Buraka Som Sistema are a Portuguese group whose forceful and luscious music is meant for dancing. In their touring form they consist of a DJ, live drummer, DJ/drummer, two MCs, and an MC/dancer. But when they play it’s as if there is another member perched on a black corner speaker, hurling plums and diamonds onto the dance floor. Your legs glitter with fruit juice and the shards of gems.
Recently, Buraka Som Sistema came to play in Montreal. They played at a dance-club called Zoobizarre located on a peculiar section of Avenue St-Hubert, where the street becomes a covered, never-ending strip-mall. It feels as if you have been teleported from Montreal’s back streets into a suburban retail experiment. Baby clothes and wedding dresses are propped up, fading in the shop windows.
Zoobizarre has been modeled to look like a tunnel, or a wine cellar, or the underside of a bridge. The room is long and the ceiling is very low. Everything is done up in rough gray brick, and when you are inside it is hard to come to terms with the fact that this grotto is on the second floor, high above street level. But of course there are no windows.
Sometimes Zoobizarre is one of the worst venues in this city: cramped, claustrophobic, and it is hard to see the stage. But at other times it is the best venue in this city. The room becomes a prism. The speakers thump and the whole room dazzles. A hundred shades of sound refract across the curved concrete ceiling.
The show by Buraka Som Sistema is sold out. It is the kind of crowded where you touch other people’s sweat, where you accidentally brush a stranger’s hand. And yet there is no discomfort here tonight. We see BSS as soon as they arrive—they slip through us, grinning, awkward, over the stage and into the sliver of offstage space. We can see them there too—adjusting their hats, peeling off trousers. When finally they come out to play, setting up behind MacBooks, a drumkit, drumpads, and hoisting microphones like they are the keys to the city, their awkwardness is gone. They look playful and certain; men with irresistible secrets.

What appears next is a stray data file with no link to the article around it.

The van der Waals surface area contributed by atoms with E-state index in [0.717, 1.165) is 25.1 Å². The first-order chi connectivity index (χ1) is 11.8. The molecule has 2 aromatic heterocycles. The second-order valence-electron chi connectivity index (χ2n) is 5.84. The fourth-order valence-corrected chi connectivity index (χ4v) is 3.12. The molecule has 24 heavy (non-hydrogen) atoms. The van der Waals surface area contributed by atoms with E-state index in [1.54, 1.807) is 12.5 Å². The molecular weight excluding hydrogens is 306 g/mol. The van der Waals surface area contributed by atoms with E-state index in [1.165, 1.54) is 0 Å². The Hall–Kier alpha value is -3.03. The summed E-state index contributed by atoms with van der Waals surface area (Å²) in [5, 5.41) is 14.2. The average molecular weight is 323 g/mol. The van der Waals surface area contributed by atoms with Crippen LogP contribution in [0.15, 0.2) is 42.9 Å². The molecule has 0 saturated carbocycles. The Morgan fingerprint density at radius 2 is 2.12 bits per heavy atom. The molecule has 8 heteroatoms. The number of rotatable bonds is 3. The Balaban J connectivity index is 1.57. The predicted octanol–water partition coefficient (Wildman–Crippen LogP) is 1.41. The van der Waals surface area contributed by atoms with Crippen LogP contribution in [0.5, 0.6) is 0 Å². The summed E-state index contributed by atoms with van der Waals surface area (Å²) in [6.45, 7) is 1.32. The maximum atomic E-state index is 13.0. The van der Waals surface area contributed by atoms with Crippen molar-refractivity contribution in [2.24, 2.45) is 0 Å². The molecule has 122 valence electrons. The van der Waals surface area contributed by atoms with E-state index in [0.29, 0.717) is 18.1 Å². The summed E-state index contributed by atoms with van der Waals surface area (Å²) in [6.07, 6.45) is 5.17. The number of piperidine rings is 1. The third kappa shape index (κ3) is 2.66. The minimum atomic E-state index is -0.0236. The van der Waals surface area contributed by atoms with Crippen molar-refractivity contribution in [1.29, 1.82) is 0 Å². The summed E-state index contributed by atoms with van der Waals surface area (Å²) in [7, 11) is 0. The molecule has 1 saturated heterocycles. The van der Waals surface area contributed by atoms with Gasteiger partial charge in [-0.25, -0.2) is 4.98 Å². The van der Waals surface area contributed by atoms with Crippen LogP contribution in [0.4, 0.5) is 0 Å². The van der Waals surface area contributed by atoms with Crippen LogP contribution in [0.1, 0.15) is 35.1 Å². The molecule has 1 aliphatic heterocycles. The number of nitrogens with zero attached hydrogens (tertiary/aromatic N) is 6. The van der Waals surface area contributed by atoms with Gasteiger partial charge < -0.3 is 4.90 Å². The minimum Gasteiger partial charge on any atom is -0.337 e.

Buraka Som Sistema set up a long drone, a weave of noise, and after the MCs call out their welcome, the beat drops. Very suddenly, undeniably, we are brought together. The audience, the performer—all of us are dropped into the mesmeric kuduro rhythm. We are sweating emphatically, we are touching hands purposefully, and we are imagining jewels and fruit-pulp under the soles of our running shoes.
The first time I saw Buraka Som Sistema it was in their home city, Lisbon, on a visit to Portugal last fall. That concert-hall was the opposite of Zoobizarre—a giant wooden building, a place for children’s art classes, community dances, amateur operas, with wide staircases and a balcony where one of the MC’s fathers stood, clapping. Most of us danced in the wide room below that felt free, large, with space for our hearts to send us staggering. Buraka Som Sistema’s light-show strafed through the steam, images flashed on big screens, and guests interceded, dancing like maniacs or spitting Portuguese rap.
In their visit to Montreal, Buraka Som Sistema are just people, just players; there is no backdrop save the songs. But in Lisbon their imagery flashed sinister. There were lashes of light, looming typography, the opaque menace of a hand-drawn black diamond. Across the sea, the music still matches this look. The snare is hard and loud, the bass subterranean. Blaya, a female MC and dancer, spends much of her performance glowering. And yet Buraka Som Sistema’s greatest gift is the way they gild this grimness in joy. The principal MCs, Kalaf and Conductor, goof and celebrate. They pose, they grin, they yell “LISBOA!” (there) or “MONTRAY-AL!” (here). DJ Lil’ John drops thundering samples − “A Milli”? “Rhythm is a Dancer”? − and Kalaf and Conductor lead us in group dance-moves, crouching on the ground and leaping into the air …
… Until suddenly these novelties fall away. They’re gone. Our hands are raised but the instructions are over, the Lil Wayne sample has been swallowed up. Now there’s just this cloaked beat, expert and artificial, RAT-a-tat-tat-tat, and with jerk and sway and step I feel a kind of terror, or maybe a dark and sharking joy; in all this roaring flash I feel like I should cower. But instead I, and all of us, dance.
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